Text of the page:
The 48-year old former Stanford professor, a Russia expert, is the member of the team most likely to anticipate Mr. Bush's response to a problem.

Increasingly comfortable as his spokeswoman, she is appearing more often in public, where her verbal precision is a sharp counterpoint to Mr. Bush's own tendency to speak in vague and sometimes confusing colloquialisms.

There is no question that the three advisers still differ. But they have managed to keep news of their differences to a minimum, and when they break into the open they have made a more convincing case that they are marshaling a diversity of views for President Bush to consider. Once seen as stark competitors, they have been recast by events as loyal aides to a wartime leader.

"The venom is gone," a senior official who witnesses many of their deliberations said this week. "They have learned to disagree better."

Their new sense of unity, however tentative, may well be tested in coming weeks. The next phase of the war is approaching when tensions between India and Pakistan, and between Israel and the Palestinians, are higher than at any time in years. All three conflicts will inevitably lead to debates over how deeply America should intervene in long-standing disputes, and perhaps over what kind of missions America's military should be taking on.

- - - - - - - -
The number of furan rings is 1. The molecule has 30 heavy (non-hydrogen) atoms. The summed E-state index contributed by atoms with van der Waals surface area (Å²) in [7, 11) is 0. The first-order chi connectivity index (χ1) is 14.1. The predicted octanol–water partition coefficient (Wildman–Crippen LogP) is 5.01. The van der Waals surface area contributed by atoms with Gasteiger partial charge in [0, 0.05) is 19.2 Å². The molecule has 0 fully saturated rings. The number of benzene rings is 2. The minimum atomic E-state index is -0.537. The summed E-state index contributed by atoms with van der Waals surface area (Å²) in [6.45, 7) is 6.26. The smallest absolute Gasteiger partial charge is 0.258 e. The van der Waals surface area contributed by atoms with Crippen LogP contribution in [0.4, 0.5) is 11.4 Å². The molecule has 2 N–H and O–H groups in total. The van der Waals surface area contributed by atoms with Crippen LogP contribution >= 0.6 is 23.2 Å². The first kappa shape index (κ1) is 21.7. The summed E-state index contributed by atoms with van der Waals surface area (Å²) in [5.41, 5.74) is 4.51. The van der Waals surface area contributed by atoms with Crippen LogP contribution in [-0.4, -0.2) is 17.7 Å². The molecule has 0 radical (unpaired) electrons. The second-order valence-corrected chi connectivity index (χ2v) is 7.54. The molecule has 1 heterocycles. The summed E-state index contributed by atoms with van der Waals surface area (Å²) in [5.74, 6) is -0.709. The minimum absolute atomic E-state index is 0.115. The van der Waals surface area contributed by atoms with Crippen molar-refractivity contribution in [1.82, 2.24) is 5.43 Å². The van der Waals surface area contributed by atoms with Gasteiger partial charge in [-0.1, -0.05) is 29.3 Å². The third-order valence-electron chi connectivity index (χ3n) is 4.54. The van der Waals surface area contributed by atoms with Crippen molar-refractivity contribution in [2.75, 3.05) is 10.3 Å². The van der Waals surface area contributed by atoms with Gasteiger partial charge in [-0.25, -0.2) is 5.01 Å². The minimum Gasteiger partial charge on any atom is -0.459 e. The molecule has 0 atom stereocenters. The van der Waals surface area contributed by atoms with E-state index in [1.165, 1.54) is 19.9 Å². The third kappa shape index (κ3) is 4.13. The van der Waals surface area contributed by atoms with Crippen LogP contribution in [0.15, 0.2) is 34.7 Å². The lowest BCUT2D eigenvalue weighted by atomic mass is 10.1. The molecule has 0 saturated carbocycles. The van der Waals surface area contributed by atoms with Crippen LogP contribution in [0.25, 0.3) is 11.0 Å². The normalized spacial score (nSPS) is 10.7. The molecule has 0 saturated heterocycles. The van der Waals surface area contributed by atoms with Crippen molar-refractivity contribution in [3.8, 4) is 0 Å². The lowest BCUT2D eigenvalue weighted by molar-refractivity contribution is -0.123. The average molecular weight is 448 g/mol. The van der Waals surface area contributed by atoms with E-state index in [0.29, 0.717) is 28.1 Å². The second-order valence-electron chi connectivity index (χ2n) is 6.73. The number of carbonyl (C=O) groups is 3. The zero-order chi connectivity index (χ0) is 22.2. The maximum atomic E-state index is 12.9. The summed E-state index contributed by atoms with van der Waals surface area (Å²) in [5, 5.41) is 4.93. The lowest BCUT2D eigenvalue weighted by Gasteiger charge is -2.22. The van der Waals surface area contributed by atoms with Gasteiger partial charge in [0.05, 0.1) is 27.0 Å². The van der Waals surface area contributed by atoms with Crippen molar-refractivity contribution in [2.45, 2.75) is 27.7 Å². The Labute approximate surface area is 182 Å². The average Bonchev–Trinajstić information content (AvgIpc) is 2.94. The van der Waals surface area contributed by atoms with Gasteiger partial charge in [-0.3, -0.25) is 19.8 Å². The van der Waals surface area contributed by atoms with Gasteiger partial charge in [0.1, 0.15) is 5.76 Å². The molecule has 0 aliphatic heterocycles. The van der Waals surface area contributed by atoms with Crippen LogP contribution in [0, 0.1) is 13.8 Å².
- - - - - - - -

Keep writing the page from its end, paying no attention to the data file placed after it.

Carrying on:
Meanwhile, old arguments still simmer. Secretary Powell clearly wants a greater eventual role for Russia in NATO than does Secretary Rumsfeld, who is trying to limit Russia's influence. The jousting continues on the wisdom, timing and method of trying to depose President Saddam Hussein of Iraq. And the president's decision to pull out of the 1972 Antiballistic Missile Treaty still rankles that part of the administration that wanted to take more time exploring alternatives to withdrawal with Russia.

If those differences seem less urgent now, says Michael McFaul, a political scientist and specialist on Russia at Stanford University, where he was a colleague of Ms. Rice, perhaps it is because great events transform public perceptions.